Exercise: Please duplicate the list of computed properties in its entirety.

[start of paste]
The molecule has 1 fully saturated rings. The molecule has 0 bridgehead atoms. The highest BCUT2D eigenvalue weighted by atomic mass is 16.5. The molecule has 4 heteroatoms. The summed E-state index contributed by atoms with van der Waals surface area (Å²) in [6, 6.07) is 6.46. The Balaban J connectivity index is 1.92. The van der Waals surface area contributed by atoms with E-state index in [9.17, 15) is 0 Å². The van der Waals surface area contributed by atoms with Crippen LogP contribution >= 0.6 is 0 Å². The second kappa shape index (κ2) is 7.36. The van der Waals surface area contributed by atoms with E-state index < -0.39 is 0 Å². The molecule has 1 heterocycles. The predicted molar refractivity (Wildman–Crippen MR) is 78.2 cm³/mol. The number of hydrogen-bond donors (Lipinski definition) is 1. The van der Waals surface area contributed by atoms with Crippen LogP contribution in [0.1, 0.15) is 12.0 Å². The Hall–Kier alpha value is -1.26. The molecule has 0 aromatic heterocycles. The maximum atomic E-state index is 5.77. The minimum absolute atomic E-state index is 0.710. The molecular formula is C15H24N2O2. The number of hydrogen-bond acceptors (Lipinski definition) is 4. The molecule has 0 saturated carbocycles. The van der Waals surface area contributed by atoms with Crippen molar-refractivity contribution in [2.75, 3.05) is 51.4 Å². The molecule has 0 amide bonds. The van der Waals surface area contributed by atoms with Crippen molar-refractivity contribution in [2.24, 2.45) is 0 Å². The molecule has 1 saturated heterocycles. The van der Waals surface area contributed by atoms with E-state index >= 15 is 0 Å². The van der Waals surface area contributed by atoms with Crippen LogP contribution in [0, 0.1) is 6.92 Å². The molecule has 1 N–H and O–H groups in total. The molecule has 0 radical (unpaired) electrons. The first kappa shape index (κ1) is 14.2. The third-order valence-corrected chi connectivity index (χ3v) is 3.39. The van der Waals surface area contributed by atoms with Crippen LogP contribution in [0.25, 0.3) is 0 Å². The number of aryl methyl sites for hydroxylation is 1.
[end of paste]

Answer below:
The molecule has 1 fully saturated rings. The molecule has 0 bridgehead atoms. The highest BCUT2D eigenvalue weighted by atomic mass is 16.5. The molecule has 4 heteroatoms. The summed E-state index contributed by atoms with van der Waals surface area (Å²) in [6, 6.07) is 6.46. The Balaban J connectivity index is 1.92. The van der Waals surface area contributed by atoms with E-state index in [9.17, 15) is 0 Å². The van der Waals surface area contributed by atoms with Crippen LogP contribution >= 0.6 is 0 Å². The second kappa shape index (κ2) is 7.36. The van der Waals surface area contributed by atoms with E-state index < -0.39 is 0 Å². The molecule has 1 heterocycles. The predicted molar refractivity (Wildman–Crippen MR) is 78.2 cm³/mol. The number of hydrogen-bond donors (Lipinski definition) is 1. The van der Waals surface area contributed by atoms with Crippen LogP contribution in [0.1, 0.15) is 12.0 Å². The Hall–Kier alpha value is -1.26. The molecule has 0 aromatic heterocycles. The maximum atomic E-state index is 5.77. The minimum absolute atomic E-state index is 0.710. The molecular formula is C15H24N2O2. The number of hydrogen-bond acceptors (Lipinski definition) is 4. The molecule has 0 saturated carbocycles. The van der Waals surface area contributed by atoms with Crippen molar-refractivity contribution in [2.75, 3.05) is 51.4 Å². The molecule has 0 amide bonds. The van der Waals surface area contributed by atoms with Crippen molar-refractivity contribution in [2.24, 2.45) is 0 Å². The molecule has 1 saturated heterocycles. The van der Waals surface area contributed by atoms with E-state index >= 15 is 0 Å². The van der Waals surface area contributed by atoms with Crippen LogP contribution in [0, 0.1) is 6.92 Å². The molecule has 1 N–H and O–H groups in total. The molecule has 0 radical (unpaired) electrons. The first kappa shape index (κ1) is 14.2. The third-order valence-corrected chi connectivity index (χ3v) is 3.39. The van der Waals surface area contributed by atoms with Crippen LogP contribution in [0.25, 0.3) is 0 Å². The number of aryl methyl sites for hydroxylation is 1.